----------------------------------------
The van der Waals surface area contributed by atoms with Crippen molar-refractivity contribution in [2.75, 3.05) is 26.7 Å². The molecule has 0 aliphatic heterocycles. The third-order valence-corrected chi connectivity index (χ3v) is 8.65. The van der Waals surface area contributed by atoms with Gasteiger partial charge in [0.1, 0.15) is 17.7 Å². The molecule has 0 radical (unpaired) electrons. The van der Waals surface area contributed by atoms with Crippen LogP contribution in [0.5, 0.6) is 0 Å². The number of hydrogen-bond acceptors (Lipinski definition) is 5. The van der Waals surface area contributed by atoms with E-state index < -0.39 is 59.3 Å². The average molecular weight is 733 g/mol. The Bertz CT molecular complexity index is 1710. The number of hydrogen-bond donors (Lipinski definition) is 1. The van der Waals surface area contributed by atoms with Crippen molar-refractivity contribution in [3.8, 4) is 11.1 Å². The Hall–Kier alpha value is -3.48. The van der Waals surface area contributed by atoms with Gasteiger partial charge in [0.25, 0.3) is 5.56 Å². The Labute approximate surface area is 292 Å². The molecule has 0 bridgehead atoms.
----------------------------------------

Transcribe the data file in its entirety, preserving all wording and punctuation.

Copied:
The van der Waals surface area contributed by atoms with Crippen molar-refractivity contribution in [2.75, 3.05) is 26.7 Å². The molecule has 0 aliphatic heterocycles. The third-order valence-corrected chi connectivity index (χ3v) is 8.65. The van der Waals surface area contributed by atoms with Gasteiger partial charge in [0.1, 0.15) is 17.7 Å². The molecule has 0 radical (unpaired) electrons. The van der Waals surface area contributed by atoms with Crippen LogP contribution in [0.5, 0.6) is 0 Å². The number of hydrogen-bond acceptors (Lipinski definition) is 5. The van der Waals surface area contributed by atoms with E-state index < -0.39 is 59.3 Å². The average molecular weight is 733 g/mol. The Bertz CT molecular complexity index is 1710. The number of hydrogen-bond donors (Lipinski definition) is 1. The van der Waals surface area contributed by atoms with Crippen molar-refractivity contribution in [3.8, 4) is 11.1 Å². The Hall–Kier alpha value is -3.48. The van der Waals surface area contributed by atoms with Gasteiger partial charge in [0.25, 0.3) is 5.56 Å². The Labute approximate surface area is 292 Å². The molecule has 0 bridgehead atoms.